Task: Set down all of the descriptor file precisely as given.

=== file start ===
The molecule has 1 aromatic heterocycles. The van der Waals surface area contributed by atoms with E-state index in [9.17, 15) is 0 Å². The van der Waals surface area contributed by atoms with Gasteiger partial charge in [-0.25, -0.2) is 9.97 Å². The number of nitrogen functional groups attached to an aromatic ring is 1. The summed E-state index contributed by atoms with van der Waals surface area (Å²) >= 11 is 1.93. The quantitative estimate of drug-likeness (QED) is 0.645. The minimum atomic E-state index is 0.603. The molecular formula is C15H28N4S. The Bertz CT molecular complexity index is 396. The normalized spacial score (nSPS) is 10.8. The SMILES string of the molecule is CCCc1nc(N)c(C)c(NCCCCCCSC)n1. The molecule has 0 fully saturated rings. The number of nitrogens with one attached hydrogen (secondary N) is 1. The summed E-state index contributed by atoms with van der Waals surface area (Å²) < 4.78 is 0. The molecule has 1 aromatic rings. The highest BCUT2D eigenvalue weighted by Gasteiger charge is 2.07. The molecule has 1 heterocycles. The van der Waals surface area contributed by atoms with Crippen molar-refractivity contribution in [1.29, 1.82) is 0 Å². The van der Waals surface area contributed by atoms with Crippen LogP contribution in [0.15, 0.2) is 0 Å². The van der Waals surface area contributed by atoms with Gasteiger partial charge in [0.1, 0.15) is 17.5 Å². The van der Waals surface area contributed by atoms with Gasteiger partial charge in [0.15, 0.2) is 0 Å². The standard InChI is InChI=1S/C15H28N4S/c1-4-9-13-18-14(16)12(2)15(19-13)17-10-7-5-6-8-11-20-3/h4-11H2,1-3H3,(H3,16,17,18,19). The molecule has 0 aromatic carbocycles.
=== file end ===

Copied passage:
The molecule has 1 aromatic heterocycles. The van der Waals surface area contributed by atoms with E-state index in [9.17, 15) is 0 Å². The van der Waals surface area contributed by atoms with Gasteiger partial charge in [-0.25, -0.2) is 9.97 Å². The number of nitrogen functional groups attached to an aromatic ring is 1. The summed E-state index contributed by atoms with van der Waals surface area (Å²) >= 11 is 1.93. The quantitative estimate of drug-likeness (QED) is 0.645. The minimum atomic E-state index is 0.603. The molecular formula is C15H28N4S. The Bertz CT molecular complexity index is 396. The normalized spacial score (nSPS) is 10.8. The SMILES string of the molecule is CCCc1nc(N)c(C)c(NCCCCCCSC)n1. The molecule has 0 fully saturated rings. The number of nitrogens with one attached hydrogen (secondary N) is 1. The summed E-state index contributed by atoms with van der Waals surface area (Å²) < 4.78 is 0. The molecule has 1 aromatic rings. The highest BCUT2D eigenvalue weighted by Gasteiger charge is 2.07. The molecule has 1 heterocycles. The van der Waals surface area contributed by atoms with Crippen molar-refractivity contribution in [1.29, 1.82) is 0 Å². The van der Waals surface area contributed by atoms with Crippen LogP contribution in [0.15, 0.2) is 0 Å². The van der Waals surface area contributed by atoms with Gasteiger partial charge in [0.1, 0.15) is 17.5 Å². The van der Waals surface area contributed by atoms with Gasteiger partial charge in [0.15, 0.2) is 0 Å². The standard InChI is InChI=1S/C15H28N4S/c1-4-9-13-18-14(16)12(2)15(19-13)17-10-7-5-6-8-11-20-3/h4-11H2,1-3H3,(H3,16,17,18,19). The molecule has 0 aromatic carbocycles.